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Until the 1970s, the care of childhood diabetes was pursued by internists, pediatricians, nephrologists, and general physicians. In 1971 it was estimated that visits for diabetes by those 0 to 15 years of age were equally divided among internists, general physicians, and general pediatricians.1 At that time there were few pediatric endocrinologists, and most of them did not consider diabetes to be an endocrine disorder. By 1993, pediatricians accounted for two thirds of all visits of 0- to 21-year-old diabetes patients, and over half of these were to pediatric endocrinologists; the remainder were to internists (most likely the older adolescents and young adults).2 The contemporary epidemic of obesity-related type 2 diabetes (T2D) in youth has confronted pediatricians and pediatric diabetes specialists with responsibility for a condition that was previously rare in the pediatric age group. This obesity/T2D epidemic has had pediatricians dealing with various comorbidities of insulin resistance that were formerly the exclusive domain of physicians treating adults.3


The diagnosis of diabetes includes a wide variety of diseases characterized by hyperglycemia. Because insulin is the only physiologically important hypoglycemic hormone, hyperglycemia is the result of either impaired secretion of insulin from the beta cells of the pancreas (type 1 diabetes) or resistance to the effect of insulin in the liver, muscle, and fat cells exceeding a limited capacity of the pancreas to compensate (type 2 diabetes). Criteria for the diagnosis of diabetes were revised in 2005 and prediabetes categories of impaired glucose tolerance and impaired fasting glucose added; this change reflected the recognition that these preclinical glucose intolerance states are associated with increased cardiovascular morbidity.4 The information in Table 544-1 is based on the current recommendations of the American Diabetes Association.4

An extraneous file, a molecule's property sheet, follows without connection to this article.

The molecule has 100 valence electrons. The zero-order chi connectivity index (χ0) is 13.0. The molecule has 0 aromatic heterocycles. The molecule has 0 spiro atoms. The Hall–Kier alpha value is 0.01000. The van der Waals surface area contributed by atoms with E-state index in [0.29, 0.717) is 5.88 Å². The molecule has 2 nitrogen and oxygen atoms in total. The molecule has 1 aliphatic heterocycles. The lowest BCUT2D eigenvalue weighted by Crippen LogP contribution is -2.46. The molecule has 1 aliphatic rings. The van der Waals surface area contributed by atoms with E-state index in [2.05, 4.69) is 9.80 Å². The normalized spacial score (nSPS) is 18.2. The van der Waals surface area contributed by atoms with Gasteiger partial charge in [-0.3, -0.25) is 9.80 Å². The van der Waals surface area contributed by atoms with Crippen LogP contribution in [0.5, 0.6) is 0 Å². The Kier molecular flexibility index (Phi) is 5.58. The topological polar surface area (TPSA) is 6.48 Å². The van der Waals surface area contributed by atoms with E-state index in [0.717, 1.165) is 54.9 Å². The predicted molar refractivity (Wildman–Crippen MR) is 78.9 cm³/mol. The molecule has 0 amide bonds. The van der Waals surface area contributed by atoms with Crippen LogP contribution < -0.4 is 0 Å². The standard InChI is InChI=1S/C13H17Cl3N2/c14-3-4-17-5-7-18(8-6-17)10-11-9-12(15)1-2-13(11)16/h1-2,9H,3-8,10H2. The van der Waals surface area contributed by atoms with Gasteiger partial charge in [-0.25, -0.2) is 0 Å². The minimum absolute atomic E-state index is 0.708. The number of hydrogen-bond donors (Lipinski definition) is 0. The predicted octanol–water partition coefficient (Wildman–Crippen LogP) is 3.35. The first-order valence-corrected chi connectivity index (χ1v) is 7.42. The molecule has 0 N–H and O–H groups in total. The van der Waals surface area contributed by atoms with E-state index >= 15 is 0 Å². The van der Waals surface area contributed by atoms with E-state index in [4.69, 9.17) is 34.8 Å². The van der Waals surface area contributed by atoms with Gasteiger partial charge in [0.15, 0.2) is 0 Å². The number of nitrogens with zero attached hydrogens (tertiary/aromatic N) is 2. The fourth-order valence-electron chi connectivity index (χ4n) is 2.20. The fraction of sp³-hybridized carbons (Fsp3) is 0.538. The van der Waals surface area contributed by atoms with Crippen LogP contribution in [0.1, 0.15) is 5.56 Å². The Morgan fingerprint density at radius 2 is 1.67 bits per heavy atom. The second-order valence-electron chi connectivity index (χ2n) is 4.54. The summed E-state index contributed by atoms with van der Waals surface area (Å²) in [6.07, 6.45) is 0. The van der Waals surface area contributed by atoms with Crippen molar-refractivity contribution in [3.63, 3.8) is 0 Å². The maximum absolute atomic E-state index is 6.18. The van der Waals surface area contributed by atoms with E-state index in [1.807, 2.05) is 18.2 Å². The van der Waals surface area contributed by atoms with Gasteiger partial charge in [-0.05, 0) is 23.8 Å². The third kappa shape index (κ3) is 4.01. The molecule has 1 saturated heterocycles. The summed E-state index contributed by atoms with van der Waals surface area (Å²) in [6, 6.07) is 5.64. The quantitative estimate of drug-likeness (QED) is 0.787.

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Table 544-1. Criteria for the Diagnosis of Diabetes  

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